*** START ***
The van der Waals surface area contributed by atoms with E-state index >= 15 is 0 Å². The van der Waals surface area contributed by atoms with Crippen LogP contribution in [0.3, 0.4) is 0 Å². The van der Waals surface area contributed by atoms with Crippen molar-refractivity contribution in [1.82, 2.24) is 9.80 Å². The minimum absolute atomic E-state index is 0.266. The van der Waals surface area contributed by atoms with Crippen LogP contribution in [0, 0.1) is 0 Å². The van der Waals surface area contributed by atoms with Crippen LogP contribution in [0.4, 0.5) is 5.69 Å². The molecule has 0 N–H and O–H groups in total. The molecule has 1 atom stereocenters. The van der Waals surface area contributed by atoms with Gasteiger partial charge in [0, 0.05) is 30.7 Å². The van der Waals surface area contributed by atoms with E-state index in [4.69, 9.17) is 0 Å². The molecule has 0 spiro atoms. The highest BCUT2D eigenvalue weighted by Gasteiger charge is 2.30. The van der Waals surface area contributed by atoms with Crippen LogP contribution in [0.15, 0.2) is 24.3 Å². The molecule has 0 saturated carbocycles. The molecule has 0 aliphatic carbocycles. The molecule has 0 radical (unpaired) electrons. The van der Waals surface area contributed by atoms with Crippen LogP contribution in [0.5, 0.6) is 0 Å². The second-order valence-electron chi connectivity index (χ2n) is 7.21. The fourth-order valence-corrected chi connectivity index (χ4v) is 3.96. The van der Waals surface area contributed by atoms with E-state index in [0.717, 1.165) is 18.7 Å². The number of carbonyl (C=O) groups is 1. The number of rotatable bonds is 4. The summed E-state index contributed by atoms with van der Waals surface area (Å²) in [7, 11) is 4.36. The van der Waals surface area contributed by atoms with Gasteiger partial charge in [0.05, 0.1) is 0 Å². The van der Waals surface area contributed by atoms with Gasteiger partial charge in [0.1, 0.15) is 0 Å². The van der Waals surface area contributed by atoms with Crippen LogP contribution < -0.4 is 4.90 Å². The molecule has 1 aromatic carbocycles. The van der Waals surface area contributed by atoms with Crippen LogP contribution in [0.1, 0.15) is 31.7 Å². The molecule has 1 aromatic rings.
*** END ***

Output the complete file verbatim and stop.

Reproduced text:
The van der Waals surface area contributed by atoms with E-state index >= 15 is 0 Å². The van der Waals surface area contributed by atoms with Crippen LogP contribution in [0.3, 0.4) is 0 Å². The van der Waals surface area contributed by atoms with Crippen molar-refractivity contribution in [1.82, 2.24) is 9.80 Å². The minimum absolute atomic E-state index is 0.266. The van der Waals surface area contributed by atoms with Crippen LogP contribution in [0, 0.1) is 0 Å². The van der Waals surface area contributed by atoms with Crippen LogP contribution in [0.4, 0.5) is 5.69 Å². The molecule has 0 N–H and O–H groups in total. The molecule has 1 atom stereocenters. The van der Waals surface area contributed by atoms with Gasteiger partial charge in [0, 0.05) is 30.7 Å². The van der Waals surface area contributed by atoms with E-state index in [4.69, 9.17) is 0 Å². The molecule has 0 spiro atoms. The highest BCUT2D eigenvalue weighted by Gasteiger charge is 2.30. The van der Waals surface area contributed by atoms with Crippen LogP contribution in [0.15, 0.2) is 24.3 Å². The molecule has 0 saturated carbocycles. The molecule has 0 aliphatic carbocycles. The molecule has 0 radical (unpaired) electrons. The van der Waals surface area contributed by atoms with Crippen LogP contribution in [0.5, 0.6) is 0 Å². The second-order valence-electron chi connectivity index (χ2n) is 7.21. The fourth-order valence-corrected chi connectivity index (χ4v) is 3.96. The van der Waals surface area contributed by atoms with E-state index in [0.717, 1.165) is 18.7 Å². The number of carbonyl (C=O) groups is 1. The number of rotatable bonds is 4. The summed E-state index contributed by atoms with van der Waals surface area (Å²) in [7, 11) is 4.36. The van der Waals surface area contributed by atoms with Gasteiger partial charge in [0.05, 0.1) is 0 Å². The van der Waals surface area contributed by atoms with Gasteiger partial charge in [0.1, 0.15) is 0 Å². The van der Waals surface area contributed by atoms with Crippen LogP contribution < -0.4 is 4.90 Å². The molecule has 1 aromatic carbocycles. The van der Waals surface area contributed by atoms with Crippen LogP contribution in [0.1, 0.15) is 31.7 Å². The molecule has 1 aromatic rings.